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AHS Robotics completes best season
ARLINGTON — Although they weren’t able to move past the Pacific Northwest District Championships in Portland, Ore., on Friday, April 11, the Arlington High School NeoBots FIRST Robotics Team 2903 ultimately achieved its most successful season in its six years of competing against other schools in the FIRST Robotics Competition.
Not only did an alliance of Arlington, Lynnwood and Ballard school teams win the Mount Vernon District Tournament, but the Arlington team won the Inspiration in Engineering Award in the Shorewood District, for the AHS students’ work in promoting engineering to younger students in the community, through their past two years of summer camps for elementary and middle school students so that those younger students can learn more about robotics.
AHS NeoBots Team President Caroline Vogl was nominated for the Dean’s List Award, for her leadership and her role in getting information about the team out to the public online, while Mark Ehrhardt, the technology director for the Arlington School District, was nominated for a top mentor award due to the many hours he’s spent on evenings and weekends to help the team succeed. Ehrhardt was quick to share credit with a number of other adult mentors, from businesses throughout the area, who have dedicated their time to the team as well.
“We didn’t win anything at the Pacific Northwest District Championships, but we learned a lot from all of these high caliber teams in one place,” Vogl said of the event, which pitted the 34 members of the AHS NeoBots against 64 other school teams from throughout the region. “We have a number of new ideas on how to rearrange our club structure, and what we should do at competitions.”
This year’s challenge for all the robotics teams was called “Aerial Assist,” and tasked each team with maneuvering a 24-inch exercise ball from one end of the field to the other, at which point the team needed to achieve either the high goal of seven feet off the ground, or the low goal of seven inches off the ground. The game was further complicated by the awarding of bonus points when multiple robots possessed the ball before it was scored, or when robots launched the ball over a truss that was suspended six feet above the middle of the field.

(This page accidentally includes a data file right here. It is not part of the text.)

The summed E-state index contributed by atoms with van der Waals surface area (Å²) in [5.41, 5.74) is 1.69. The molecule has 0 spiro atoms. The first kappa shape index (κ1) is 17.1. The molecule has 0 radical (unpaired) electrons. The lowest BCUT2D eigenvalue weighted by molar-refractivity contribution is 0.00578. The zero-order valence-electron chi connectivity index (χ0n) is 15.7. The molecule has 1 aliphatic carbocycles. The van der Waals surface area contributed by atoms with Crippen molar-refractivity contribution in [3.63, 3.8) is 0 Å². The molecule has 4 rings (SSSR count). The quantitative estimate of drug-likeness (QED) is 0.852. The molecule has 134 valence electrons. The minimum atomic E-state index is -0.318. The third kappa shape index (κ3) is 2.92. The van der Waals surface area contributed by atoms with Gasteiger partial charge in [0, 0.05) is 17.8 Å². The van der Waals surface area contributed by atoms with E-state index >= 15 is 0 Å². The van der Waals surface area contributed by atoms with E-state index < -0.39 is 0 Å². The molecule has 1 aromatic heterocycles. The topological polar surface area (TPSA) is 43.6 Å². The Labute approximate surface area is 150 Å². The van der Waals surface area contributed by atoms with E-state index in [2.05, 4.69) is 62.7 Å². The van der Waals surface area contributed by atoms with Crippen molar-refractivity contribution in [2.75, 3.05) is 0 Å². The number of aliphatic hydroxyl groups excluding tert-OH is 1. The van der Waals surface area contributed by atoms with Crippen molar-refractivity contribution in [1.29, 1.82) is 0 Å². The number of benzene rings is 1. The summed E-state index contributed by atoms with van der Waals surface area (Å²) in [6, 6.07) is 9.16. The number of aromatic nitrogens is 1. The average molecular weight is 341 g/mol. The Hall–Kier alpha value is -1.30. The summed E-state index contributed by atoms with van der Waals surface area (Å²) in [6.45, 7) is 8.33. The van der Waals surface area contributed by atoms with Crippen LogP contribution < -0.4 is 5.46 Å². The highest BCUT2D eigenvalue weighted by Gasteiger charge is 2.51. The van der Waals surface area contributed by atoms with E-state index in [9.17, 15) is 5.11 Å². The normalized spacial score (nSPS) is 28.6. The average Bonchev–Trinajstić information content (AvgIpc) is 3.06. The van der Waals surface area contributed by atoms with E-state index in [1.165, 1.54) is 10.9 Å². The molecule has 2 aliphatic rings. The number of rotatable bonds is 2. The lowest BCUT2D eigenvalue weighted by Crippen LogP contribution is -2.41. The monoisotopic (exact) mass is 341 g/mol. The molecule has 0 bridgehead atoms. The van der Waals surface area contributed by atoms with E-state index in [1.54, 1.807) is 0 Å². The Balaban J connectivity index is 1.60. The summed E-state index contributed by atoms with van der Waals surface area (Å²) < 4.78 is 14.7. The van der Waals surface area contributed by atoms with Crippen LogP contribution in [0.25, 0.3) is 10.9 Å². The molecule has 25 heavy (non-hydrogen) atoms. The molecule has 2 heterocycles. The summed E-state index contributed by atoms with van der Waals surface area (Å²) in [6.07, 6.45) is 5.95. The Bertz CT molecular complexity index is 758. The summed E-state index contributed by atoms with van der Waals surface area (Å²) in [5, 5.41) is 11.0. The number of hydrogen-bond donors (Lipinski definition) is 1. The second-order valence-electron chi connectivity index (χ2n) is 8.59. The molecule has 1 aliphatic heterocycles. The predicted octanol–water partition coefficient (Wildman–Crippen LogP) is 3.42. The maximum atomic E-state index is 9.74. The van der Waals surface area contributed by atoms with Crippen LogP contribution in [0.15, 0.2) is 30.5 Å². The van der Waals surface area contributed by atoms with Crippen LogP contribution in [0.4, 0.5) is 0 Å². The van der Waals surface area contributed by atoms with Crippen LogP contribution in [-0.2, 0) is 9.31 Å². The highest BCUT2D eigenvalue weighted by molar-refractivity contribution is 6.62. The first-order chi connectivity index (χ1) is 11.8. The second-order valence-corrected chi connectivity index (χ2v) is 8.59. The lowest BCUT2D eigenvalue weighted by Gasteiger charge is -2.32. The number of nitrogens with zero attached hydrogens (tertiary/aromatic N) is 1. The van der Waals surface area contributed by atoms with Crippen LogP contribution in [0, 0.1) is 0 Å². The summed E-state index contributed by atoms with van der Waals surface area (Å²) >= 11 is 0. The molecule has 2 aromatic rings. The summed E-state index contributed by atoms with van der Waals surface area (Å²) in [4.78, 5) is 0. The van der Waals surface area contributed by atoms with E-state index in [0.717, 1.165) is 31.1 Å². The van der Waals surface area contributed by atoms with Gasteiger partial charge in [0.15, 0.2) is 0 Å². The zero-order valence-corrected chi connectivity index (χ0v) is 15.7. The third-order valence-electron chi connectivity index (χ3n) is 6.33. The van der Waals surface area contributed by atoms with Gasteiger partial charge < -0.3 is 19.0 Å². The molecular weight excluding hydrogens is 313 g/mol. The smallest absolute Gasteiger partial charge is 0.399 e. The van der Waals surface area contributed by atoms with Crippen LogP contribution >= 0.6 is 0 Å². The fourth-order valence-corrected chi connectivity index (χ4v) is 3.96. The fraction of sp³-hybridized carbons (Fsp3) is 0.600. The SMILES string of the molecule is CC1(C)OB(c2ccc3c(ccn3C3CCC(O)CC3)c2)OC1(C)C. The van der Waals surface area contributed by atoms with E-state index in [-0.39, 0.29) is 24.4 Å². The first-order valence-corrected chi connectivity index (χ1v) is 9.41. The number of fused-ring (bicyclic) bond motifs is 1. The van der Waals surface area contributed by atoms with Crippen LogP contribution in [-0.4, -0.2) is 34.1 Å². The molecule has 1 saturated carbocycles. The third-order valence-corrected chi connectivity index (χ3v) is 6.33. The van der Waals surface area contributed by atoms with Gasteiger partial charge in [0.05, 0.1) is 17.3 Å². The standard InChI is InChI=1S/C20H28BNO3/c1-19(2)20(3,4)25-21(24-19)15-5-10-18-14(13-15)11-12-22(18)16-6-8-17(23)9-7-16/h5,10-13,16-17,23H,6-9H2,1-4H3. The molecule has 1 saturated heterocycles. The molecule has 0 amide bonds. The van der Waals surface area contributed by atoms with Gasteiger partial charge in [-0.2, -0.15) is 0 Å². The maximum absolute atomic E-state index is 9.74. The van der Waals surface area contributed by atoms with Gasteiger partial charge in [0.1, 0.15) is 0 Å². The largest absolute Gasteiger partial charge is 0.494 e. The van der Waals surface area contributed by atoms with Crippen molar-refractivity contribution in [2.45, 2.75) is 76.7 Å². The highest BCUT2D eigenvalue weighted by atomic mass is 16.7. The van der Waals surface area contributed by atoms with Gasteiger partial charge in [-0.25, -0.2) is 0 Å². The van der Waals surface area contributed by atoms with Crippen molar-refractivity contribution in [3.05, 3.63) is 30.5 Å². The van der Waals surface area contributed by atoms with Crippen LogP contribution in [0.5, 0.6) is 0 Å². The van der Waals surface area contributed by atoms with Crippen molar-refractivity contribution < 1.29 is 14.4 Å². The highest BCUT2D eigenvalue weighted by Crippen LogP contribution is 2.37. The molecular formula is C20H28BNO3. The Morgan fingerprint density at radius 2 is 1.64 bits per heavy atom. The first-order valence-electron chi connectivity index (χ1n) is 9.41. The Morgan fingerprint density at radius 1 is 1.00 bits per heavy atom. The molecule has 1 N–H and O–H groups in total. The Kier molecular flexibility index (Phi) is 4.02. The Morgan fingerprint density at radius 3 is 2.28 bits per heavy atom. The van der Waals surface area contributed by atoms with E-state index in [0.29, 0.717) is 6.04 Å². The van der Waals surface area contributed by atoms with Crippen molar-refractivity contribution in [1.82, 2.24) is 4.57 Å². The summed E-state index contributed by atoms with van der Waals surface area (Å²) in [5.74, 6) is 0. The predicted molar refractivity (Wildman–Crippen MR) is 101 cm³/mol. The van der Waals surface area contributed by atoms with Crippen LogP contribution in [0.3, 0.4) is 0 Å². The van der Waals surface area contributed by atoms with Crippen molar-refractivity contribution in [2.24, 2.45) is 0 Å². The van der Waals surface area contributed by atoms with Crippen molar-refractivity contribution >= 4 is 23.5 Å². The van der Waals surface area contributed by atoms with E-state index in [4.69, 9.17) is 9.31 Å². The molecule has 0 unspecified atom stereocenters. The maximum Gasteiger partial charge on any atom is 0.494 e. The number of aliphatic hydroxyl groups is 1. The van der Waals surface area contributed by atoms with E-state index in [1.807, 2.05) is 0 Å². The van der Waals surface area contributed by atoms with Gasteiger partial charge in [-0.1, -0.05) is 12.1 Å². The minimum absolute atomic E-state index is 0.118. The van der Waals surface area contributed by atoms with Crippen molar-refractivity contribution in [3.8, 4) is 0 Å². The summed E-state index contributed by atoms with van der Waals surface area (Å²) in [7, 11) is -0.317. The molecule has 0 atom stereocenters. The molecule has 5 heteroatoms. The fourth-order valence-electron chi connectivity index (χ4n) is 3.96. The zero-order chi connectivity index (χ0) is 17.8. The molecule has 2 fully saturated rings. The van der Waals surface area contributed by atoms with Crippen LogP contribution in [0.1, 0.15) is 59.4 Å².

AHS junior Tyler Sudderth, a first-year member of the team, agreed with freshman teammate Brandon Kovach that the “defendy stick” apparatus proved problematic in its operations, but Sudderth touted the NeoBots robot’s ability to block the high goal in its autonomous mode, which set it apart from any of the other robots that he observed during the competitions. Vogl added that another unique feature of the NeoBots’ robot was how the Arlington students could use an Xbox Kinect to control the robot even in its autonomous mode, but for her the most rewarding part of this season was winning the Inspiration in Engineering Award.
“Over my three years on this team, I’ve been part of every outreach effort of our team, so I was very proud to win that award because my hard work and my team’s hard work in the community paid off,” Vogl said. “Our team never expected to do very well. We came prepared to compete, but we didn’t expect to win. That attitude kept the overall attitude of our team positive at the competitions, which made competing easier. We were more concerned with having fun and trying, and not just winning, which kept our stress levels down.”
AHS junior Geoffrey Root has also served on the NeoBots team for the past three years, and this year offered what he deemed some vitally important lessons.
“We learned that we need a better organization structure for future years,” Root said. “We want to improve our scouting at competitions by using new software, and scout for what teams do for outreach awards, not just scouting for robot information.”
Sudderth agreed with Root and Vogl that being able to watch other teams at competitions has been invaluable in providing examples of how the NeoBots can improve their own practices.
In the end, Vogl believes the AHS NeoBots Robotics Team benefits not only its student members, but also the community as a whole.
“Not only are students learning technical and job skills for their futures, but they’re also learning to be leaders and how to communicate, all while they’re actively carrying out a project, and not just sitting in a classroom doing math problems,” Vogl said. “When making robots, there is no ‘C,’ really. Your robot either works or it doesn’t, and that’s like many situations in the real world.”
Vogl added that robotics students develop a habit of giving back to the community through volunteer work.